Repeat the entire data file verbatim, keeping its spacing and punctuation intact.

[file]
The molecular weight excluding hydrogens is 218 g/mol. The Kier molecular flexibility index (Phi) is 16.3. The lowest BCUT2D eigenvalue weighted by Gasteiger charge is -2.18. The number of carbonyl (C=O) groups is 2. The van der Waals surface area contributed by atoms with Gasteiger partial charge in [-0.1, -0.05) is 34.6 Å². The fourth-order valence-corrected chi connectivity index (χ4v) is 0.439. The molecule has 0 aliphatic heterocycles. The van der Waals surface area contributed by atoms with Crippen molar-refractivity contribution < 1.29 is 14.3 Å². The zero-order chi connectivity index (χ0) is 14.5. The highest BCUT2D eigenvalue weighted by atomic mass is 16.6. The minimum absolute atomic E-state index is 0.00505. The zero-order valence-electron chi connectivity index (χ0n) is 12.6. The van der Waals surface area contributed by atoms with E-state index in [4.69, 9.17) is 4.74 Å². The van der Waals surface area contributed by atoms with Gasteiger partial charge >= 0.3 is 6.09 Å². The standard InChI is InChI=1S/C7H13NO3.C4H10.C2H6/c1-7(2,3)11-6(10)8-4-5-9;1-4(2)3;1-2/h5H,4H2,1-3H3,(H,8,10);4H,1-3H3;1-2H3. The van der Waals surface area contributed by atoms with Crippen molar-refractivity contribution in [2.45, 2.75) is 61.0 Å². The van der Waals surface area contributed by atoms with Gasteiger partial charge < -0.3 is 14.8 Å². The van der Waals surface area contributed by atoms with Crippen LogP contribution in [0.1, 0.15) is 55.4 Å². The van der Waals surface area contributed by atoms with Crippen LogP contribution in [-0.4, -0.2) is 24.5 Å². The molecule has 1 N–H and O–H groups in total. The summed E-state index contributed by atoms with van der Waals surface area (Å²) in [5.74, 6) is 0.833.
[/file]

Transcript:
The molecular weight excluding hydrogens is 218 g/mol. The Kier molecular flexibility index (Phi) is 16.3. The lowest BCUT2D eigenvalue weighted by Gasteiger charge is -2.18. The number of carbonyl (C=O) groups is 2. The van der Waals surface area contributed by atoms with Gasteiger partial charge in [-0.1, -0.05) is 34.6 Å². The fourth-order valence-corrected chi connectivity index (χ4v) is 0.439. The molecule has 0 aliphatic heterocycles. The van der Waals surface area contributed by atoms with Crippen molar-refractivity contribution < 1.29 is 14.3 Å². The zero-order chi connectivity index (χ0) is 14.5. The highest BCUT2D eigenvalue weighted by atomic mass is 16.6. The minimum absolute atomic E-state index is 0.00505. The zero-order valence-electron chi connectivity index (χ0n) is 12.6. The van der Waals surface area contributed by atoms with E-state index in [4.69, 9.17) is 4.74 Å². The van der Waals surface area contributed by atoms with Gasteiger partial charge >= 0.3 is 6.09 Å². The standard InChI is InChI=1S/C7H13NO3.C4H10.C2H6/c1-7(2,3)11-6(10)8-4-5-9;1-4(2)3;1-2/h5H,4H2,1-3H3,(H,8,10);4H,1-3H3;1-2H3. The van der Waals surface area contributed by atoms with Crippen molar-refractivity contribution in [2.45, 2.75) is 61.0 Å². The van der Waals surface area contributed by atoms with Gasteiger partial charge < -0.3 is 14.8 Å². The van der Waals surface area contributed by atoms with Crippen LogP contribution in [0.1, 0.15) is 55.4 Å². The van der Waals surface area contributed by atoms with Crippen LogP contribution in [-0.4, -0.2) is 24.5 Å². The molecule has 1 N–H and O–H groups in total. The summed E-state index contributed by atoms with van der Waals surface area (Å²) in [5.74, 6) is 0.833.